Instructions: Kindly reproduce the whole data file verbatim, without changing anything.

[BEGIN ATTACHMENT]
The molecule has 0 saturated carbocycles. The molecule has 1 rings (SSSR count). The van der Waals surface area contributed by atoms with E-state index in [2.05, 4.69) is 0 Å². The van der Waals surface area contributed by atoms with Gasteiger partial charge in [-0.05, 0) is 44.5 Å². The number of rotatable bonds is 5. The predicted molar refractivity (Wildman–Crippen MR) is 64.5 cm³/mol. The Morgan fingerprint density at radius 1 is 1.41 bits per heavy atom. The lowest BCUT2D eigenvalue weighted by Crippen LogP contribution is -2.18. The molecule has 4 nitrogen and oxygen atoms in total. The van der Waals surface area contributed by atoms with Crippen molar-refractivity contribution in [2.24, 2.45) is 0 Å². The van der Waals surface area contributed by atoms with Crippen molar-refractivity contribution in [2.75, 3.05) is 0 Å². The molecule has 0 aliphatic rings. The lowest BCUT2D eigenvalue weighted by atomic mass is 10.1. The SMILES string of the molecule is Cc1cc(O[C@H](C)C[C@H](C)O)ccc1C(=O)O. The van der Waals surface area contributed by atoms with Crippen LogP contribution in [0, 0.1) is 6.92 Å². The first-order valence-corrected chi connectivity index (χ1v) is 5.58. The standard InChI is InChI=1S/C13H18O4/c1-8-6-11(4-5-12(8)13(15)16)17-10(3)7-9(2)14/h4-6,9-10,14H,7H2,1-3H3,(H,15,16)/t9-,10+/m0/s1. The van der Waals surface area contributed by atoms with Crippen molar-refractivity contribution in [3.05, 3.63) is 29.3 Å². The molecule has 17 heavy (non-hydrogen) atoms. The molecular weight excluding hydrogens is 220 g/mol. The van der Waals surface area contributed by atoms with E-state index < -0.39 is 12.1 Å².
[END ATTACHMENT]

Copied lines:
The molecule has 0 saturated carbocycles. The molecule has 1 rings (SSSR count). The van der Waals surface area contributed by atoms with E-state index in [2.05, 4.69) is 0 Å². The van der Waals surface area contributed by atoms with Gasteiger partial charge in [-0.05, 0) is 44.5 Å². The number of rotatable bonds is 5. The predicted molar refractivity (Wildman–Crippen MR) is 64.5 cm³/mol. The Morgan fingerprint density at radius 1 is 1.41 bits per heavy atom. The lowest BCUT2D eigenvalue weighted by Crippen LogP contribution is -2.18. The molecule has 4 nitrogen and oxygen atoms in total. The van der Waals surface area contributed by atoms with Crippen molar-refractivity contribution in [2.24, 2.45) is 0 Å². The van der Waals surface area contributed by atoms with Crippen molar-refractivity contribution in [2.75, 3.05) is 0 Å². The molecule has 0 aliphatic rings. The lowest BCUT2D eigenvalue weighted by atomic mass is 10.1. The SMILES string of the molecule is Cc1cc(O[C@H](C)C[C@H](C)O)ccc1C(=O)O. The van der Waals surface area contributed by atoms with Crippen LogP contribution in [0, 0.1) is 6.92 Å². The first-order valence-corrected chi connectivity index (χ1v) is 5.58. The standard InChI is InChI=1S/C13H18O4/c1-8-6-11(4-5-12(8)13(15)16)17-10(3)7-9(2)14/h4-6,9-10,14H,7H2,1-3H3,(H,15,16)/t9-,10+/m0/s1. The van der Waals surface area contributed by atoms with Crippen molar-refractivity contribution in [3.05, 3.63) is 29.3 Å². The molecule has 17 heavy (non-hydrogen) atoms. The molecular weight excluding hydrogens is 220 g/mol. The van der Waals surface area contributed by atoms with E-state index < -0.39 is 12.1 Å².